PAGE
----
Nigel Farage: Once Bitten Twice Shy – Brexit Party Will Hold Boris to Account

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Nigel Farage told Breitbart London that Brexit Day wouldn’t be another 2016, when a new Conservative government appeared sincere on delivering Brexit and lulled voters into a false sense of security.

Speaking to Breitbart London outside the Palace of Westminster on the morning of Brexit Day, just hours before he and other prominent Leave figures are due to host a leaving party expected to be attended by thousands, Nigel Farage said he was ready to hold Boris Johnson and his government to account in the coming months and years.

Looking back to the aftermath of the 2016 referendum vote, when the British people surprised the political establishment by voting for national sovereignty and leaving the European Union, Mr Farage acknowledged that Brexiteers had been wrong to believe the job had been done.

While he said the words and actions of Prime Minister Boris Johnson had so far been positive, the veteran campaigner said he wasn’t preparing to announce his retirement this time around — echoing earlier remarks that a lot of hard work and negotiations remained to ensure Brexit is done properly.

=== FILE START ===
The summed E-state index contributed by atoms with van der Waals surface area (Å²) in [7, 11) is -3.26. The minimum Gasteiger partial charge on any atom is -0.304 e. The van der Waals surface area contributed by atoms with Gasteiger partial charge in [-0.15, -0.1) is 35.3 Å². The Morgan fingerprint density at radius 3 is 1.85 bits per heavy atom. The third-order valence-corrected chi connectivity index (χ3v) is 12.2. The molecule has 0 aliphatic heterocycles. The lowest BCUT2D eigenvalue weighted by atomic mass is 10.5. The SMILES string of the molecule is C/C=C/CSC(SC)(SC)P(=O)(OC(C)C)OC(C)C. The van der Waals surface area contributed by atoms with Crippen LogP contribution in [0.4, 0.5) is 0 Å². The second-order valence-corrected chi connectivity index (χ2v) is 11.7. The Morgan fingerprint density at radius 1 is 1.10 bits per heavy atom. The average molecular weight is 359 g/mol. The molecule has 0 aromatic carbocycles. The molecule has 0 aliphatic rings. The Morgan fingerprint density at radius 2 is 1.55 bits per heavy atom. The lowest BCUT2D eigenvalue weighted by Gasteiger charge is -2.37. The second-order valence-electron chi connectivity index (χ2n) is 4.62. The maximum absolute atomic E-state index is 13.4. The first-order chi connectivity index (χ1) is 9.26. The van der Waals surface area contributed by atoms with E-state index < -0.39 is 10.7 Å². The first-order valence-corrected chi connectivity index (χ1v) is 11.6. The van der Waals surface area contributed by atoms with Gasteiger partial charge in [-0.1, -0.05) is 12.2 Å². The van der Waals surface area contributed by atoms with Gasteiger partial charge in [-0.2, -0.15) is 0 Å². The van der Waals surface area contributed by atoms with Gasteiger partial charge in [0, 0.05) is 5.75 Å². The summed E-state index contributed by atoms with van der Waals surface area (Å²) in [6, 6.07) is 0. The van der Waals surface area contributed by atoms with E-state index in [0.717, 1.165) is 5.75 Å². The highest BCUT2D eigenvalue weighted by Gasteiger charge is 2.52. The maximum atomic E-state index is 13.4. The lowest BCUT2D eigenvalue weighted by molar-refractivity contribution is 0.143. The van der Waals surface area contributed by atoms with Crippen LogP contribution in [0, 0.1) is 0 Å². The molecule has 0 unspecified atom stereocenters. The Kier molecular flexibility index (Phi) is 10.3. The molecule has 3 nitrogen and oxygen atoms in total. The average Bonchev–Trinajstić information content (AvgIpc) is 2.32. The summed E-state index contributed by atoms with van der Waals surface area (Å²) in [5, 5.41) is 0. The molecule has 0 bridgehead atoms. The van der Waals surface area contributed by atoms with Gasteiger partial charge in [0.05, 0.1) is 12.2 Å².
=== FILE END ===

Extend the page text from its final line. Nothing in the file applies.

Key areas of concern are getting Britain free of the European Court of Justice and Single Market, and not having to adopt the same rules and laws as the EU — a so-called “level playing field” — in exchange for an EU trade deal.

Britain will remain subject to the EU’s courts, laws, and Free Movement migration regime for the rest of the 2020 “transition period” while the government negotiates a future partnership with the European Union.


As recently as 12 months ago, Brexit seemed as far away as ever, the matter having been kicked into the long grass by Theresa May’s minority administration.

Responding to the apparently desperate situation where UKIP had been defeated by victory and ceased to be a meaningful force in British politics — leaving the Conservatives to flounder on Brexit unchallenged — Mr Farage then founded the Brexit Party, and in a matter of just weeks led it a national victory in the European Parliament elections.

On whether people might see the mistakes of 2016 repeated in 2020, with the optimism and enthusiasm around Brexit Day potentially clouding judgement on how much remains left to be done to secure true independence from the EU, Mr Farage said his sticking around was a matter of being “once bitten, twice shy”.

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